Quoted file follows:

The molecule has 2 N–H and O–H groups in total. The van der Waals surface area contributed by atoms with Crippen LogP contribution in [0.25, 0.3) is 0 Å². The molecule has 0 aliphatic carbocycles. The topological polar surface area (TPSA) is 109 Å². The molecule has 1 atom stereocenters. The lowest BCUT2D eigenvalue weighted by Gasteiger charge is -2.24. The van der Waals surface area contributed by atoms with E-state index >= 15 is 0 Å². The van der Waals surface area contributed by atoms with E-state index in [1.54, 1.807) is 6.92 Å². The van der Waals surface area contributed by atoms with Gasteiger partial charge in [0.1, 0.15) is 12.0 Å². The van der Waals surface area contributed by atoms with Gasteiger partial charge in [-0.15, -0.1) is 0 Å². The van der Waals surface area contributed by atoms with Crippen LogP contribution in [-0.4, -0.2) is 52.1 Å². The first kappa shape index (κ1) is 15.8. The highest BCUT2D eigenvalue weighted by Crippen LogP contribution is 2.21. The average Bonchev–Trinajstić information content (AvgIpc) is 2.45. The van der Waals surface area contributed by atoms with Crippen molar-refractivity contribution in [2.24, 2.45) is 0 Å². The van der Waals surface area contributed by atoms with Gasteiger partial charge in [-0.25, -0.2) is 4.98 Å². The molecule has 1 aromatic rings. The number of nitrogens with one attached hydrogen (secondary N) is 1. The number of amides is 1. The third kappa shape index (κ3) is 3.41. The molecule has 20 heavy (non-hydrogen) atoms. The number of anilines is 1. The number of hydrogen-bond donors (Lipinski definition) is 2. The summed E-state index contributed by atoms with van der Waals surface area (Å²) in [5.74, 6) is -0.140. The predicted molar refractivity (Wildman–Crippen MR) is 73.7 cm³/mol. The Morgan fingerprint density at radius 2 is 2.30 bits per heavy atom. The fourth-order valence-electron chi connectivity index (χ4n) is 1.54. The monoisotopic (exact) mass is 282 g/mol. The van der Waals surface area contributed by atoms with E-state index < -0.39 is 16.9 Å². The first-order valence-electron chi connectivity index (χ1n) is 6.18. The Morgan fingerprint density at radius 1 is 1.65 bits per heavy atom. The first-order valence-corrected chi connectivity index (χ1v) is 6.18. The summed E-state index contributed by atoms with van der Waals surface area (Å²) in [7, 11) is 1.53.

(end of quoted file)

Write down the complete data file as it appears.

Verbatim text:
The molecule has 2 N–H and O–H groups in total. The van der Waals surface area contributed by atoms with Crippen LogP contribution in [0.25, 0.3) is 0 Å². The molecule has 0 aliphatic carbocycles. The topological polar surface area (TPSA) is 109 Å². The molecule has 1 atom stereocenters. The lowest BCUT2D eigenvalue weighted by Gasteiger charge is -2.24. The van der Waals surface area contributed by atoms with E-state index >= 15 is 0 Å². The van der Waals surface area contributed by atoms with E-state index in [1.54, 1.807) is 6.92 Å². The van der Waals surface area contributed by atoms with Gasteiger partial charge in [0.1, 0.15) is 12.0 Å². The van der Waals surface area contributed by atoms with Gasteiger partial charge in [-0.15, -0.1) is 0 Å². The van der Waals surface area contributed by atoms with Crippen LogP contribution in [-0.4, -0.2) is 52.1 Å². The first kappa shape index (κ1) is 15.8. The highest BCUT2D eigenvalue weighted by Crippen LogP contribution is 2.21. The average Bonchev–Trinajstić information content (AvgIpc) is 2.45. The van der Waals surface area contributed by atoms with Crippen molar-refractivity contribution in [2.24, 2.45) is 0 Å². The van der Waals surface area contributed by atoms with Gasteiger partial charge in [-0.25, -0.2) is 4.98 Å². The molecule has 1 aromatic rings. The number of nitrogens with one attached hydrogen (secondary N) is 1. The number of amides is 1. The third kappa shape index (κ3) is 3.41. The molecule has 20 heavy (non-hydrogen) atoms. The number of anilines is 1. The number of hydrogen-bond donors (Lipinski definition) is 2. The summed E-state index contributed by atoms with van der Waals surface area (Å²) in [5.74, 6) is -0.140. The predicted molar refractivity (Wildman–Crippen MR) is 73.7 cm³/mol. The Morgan fingerprint density at radius 2 is 2.30 bits per heavy atom. The fourth-order valence-electron chi connectivity index (χ4n) is 1.54. The monoisotopic (exact) mass is 282 g/mol. The van der Waals surface area contributed by atoms with E-state index < -0.39 is 16.9 Å². The first-order valence-electron chi connectivity index (χ1n) is 6.18. The Morgan fingerprint density at radius 1 is 1.65 bits per heavy atom. The first-order valence-corrected chi connectivity index (χ1v) is 6.18. The summed E-state index contributed by atoms with van der Waals surface area (Å²) in [7, 11) is 1.53.